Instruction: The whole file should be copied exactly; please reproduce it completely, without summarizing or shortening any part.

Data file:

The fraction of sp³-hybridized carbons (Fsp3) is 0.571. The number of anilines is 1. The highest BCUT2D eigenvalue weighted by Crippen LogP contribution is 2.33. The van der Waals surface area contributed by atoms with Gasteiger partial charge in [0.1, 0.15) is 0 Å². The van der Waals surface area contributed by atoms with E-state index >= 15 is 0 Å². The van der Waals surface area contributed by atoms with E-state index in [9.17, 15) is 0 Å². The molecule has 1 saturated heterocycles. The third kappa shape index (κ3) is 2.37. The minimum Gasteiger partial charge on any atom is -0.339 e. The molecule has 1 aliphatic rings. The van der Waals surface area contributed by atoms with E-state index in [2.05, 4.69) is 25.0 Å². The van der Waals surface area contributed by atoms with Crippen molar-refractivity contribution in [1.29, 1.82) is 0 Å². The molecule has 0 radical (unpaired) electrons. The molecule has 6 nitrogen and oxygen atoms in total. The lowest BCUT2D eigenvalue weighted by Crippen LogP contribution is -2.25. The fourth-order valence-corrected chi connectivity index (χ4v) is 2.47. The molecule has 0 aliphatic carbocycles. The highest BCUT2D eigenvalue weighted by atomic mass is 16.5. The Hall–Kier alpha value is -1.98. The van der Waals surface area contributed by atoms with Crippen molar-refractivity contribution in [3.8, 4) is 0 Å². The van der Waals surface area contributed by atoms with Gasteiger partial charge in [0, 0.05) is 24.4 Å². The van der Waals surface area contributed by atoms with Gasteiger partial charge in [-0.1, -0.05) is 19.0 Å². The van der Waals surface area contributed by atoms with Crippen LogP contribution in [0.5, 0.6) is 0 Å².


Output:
The fraction of sp³-hybridized carbons (Fsp3) is 0.571. The number of anilines is 1. The highest BCUT2D eigenvalue weighted by Crippen LogP contribution is 2.33. The van der Waals surface area contributed by atoms with Gasteiger partial charge in [0.1, 0.15) is 0 Å². The van der Waals surface area contributed by atoms with E-state index >= 15 is 0 Å². The van der Waals surface area contributed by atoms with E-state index in [9.17, 15) is 0 Å². The molecule has 1 saturated heterocycles. The third kappa shape index (κ3) is 2.37. The minimum Gasteiger partial charge on any atom is -0.339 e. The molecule has 1 aliphatic rings. The van der Waals surface area contributed by atoms with E-state index in [2.05, 4.69) is 25.0 Å². The van der Waals surface area contributed by atoms with Crippen molar-refractivity contribution in [1.29, 1.82) is 0 Å². The molecule has 0 radical (unpaired) electrons. The molecule has 6 nitrogen and oxygen atoms in total. The lowest BCUT2D eigenvalue weighted by Crippen LogP contribution is -2.25. The fourth-order valence-corrected chi connectivity index (χ4v) is 2.47. The molecule has 0 aliphatic carbocycles. The highest BCUT2D eigenvalue weighted by atomic mass is 16.5. The Hall–Kier alpha value is -1.98. The van der Waals surface area contributed by atoms with Crippen molar-refractivity contribution in [3.8, 4) is 0 Å². The van der Waals surface area contributed by atoms with Gasteiger partial charge in [0, 0.05) is 24.4 Å². The van der Waals surface area contributed by atoms with Gasteiger partial charge in [-0.1, -0.05) is 19.0 Å². The van der Waals surface area contributed by atoms with Crippen LogP contribution in [0.5, 0.6) is 0 Å².